On May 1, 2020, President Trump declared a national emergency relating to threats facing the bulk-electric power system in the United States. Specifically, the President issued Executive Order on Securing the United States Bulk-Power System, which concludes that foreign adversaries are increasingly creating vulnerabilities in the U.S. electric grid that supports the country’s national defense, vital emergency services, critical infrastructure and economy. According to the President, “the unrestricted foreign supply of bulk-power system electric equipment constitutes an unusual and extraordinary threat to the national security, foreign policy, and economy of the United States.”
Although the Executive Order does not identify any specific foreign adversaries (or companies they may control), the vulnerability of the U.S. electric grid has been the subject of considerable attention in the last several years. In January 2019, the sitting Director of the U.S. National Intelligence reported that China and Russia pose the greatest espionage and cyber attack threats to our nation’s critical infrastructure systems, such as the electric grid.
In response to this mounting threat, the Executive Order prohibits the acquisition, importation, transfer or installation of any bulk-power system electric equipment designed, developed, manufactured or supplied by a foreign adversary that has been determined to pose:
- An undue risk of sabotage to or subversion of the design, integrity, manufacturing, production, distribution, installation, operation or maintenance of the bulk-power system in the United States;
- An undue risk of catastrophic effects on the security or resiliency of United States critical infrastructure or the economy of the United States; or
- An unacceptable risk to the national security of the United States or the security and safety of United States persons.
“Bulk-power system electric equipment” is defined as bulk-power system substations, control rooms or power generating stations, including reactors, capacitors, substation transformers, current coupling capacitors, large generators, backup generators, substation voltage regulators, shunt capacitor equipment, automatic circuit reclosers, instrument transformers, coupling capacity voltage transformers, protective relaying, metering equipment, high-voltage circuit breakers, generation turbines, industrial control systems, distributed control systems and safety instrumented systems. Items not included in the preceding list and that have broader application of use beyond the bulk-power system are outside the scope of this Order.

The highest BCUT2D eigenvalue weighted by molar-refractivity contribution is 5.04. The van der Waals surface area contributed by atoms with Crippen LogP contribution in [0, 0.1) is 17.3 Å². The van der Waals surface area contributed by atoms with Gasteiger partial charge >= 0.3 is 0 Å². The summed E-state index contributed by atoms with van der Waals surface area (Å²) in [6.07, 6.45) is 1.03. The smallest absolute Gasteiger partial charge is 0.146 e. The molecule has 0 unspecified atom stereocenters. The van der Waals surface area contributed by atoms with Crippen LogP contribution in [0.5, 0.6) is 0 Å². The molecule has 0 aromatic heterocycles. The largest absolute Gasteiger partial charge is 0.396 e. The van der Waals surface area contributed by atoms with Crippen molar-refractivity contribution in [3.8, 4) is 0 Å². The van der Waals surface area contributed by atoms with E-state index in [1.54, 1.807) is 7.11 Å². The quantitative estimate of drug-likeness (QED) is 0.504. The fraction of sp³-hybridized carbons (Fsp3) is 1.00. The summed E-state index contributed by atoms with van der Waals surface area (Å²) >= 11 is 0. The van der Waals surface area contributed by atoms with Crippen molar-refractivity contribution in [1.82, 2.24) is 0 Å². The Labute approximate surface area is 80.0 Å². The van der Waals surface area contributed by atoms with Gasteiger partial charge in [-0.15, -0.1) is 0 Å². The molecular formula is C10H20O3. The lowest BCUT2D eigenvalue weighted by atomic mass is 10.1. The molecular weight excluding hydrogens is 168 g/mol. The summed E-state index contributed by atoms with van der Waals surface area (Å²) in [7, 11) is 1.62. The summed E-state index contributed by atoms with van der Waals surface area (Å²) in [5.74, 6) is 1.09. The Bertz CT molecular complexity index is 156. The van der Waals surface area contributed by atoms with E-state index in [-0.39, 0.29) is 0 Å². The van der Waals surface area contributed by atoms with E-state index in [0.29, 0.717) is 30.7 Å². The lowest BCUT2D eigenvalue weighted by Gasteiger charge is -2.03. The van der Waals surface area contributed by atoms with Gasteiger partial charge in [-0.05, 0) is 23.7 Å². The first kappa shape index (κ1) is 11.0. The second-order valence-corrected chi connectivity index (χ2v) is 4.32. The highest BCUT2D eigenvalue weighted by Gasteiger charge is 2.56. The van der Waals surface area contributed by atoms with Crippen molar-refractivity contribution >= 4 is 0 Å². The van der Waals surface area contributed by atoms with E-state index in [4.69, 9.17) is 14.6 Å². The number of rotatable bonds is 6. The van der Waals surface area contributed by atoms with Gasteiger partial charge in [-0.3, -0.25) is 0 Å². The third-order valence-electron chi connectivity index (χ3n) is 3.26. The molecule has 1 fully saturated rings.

The Executive Order provides that the Secretary of Energy is authorized to take action, including directing the timing and manner of cessation of pending and future prohibited transactions. Moreover, the Order creates a process for establishing rules and regulations, among other things, to determine which countries or persons are foreign adversaries, to identify any bulk-power electric equipment that may be creating the identified vulnerabilities and to develop recommendations to identify, isolate, monitor or replace existing bulk-power system assets that expose the United States to energy security or cybersecurity risk.
Finally, the Executive Order establishes a Task Force on federal energy infrastructure procurement policies related to national security. The Task Force shall have numerous responsibilities including the obligation to develop energy infrastructure procurement policies for all federal agencies (and to provide such recommendations to the Federal Acquisition Regulatory Council), and to submit a report to the President by May 1, 2021, summarizing the Task Force progress, findings and recommendations.
A copy of the Executive Order is available here.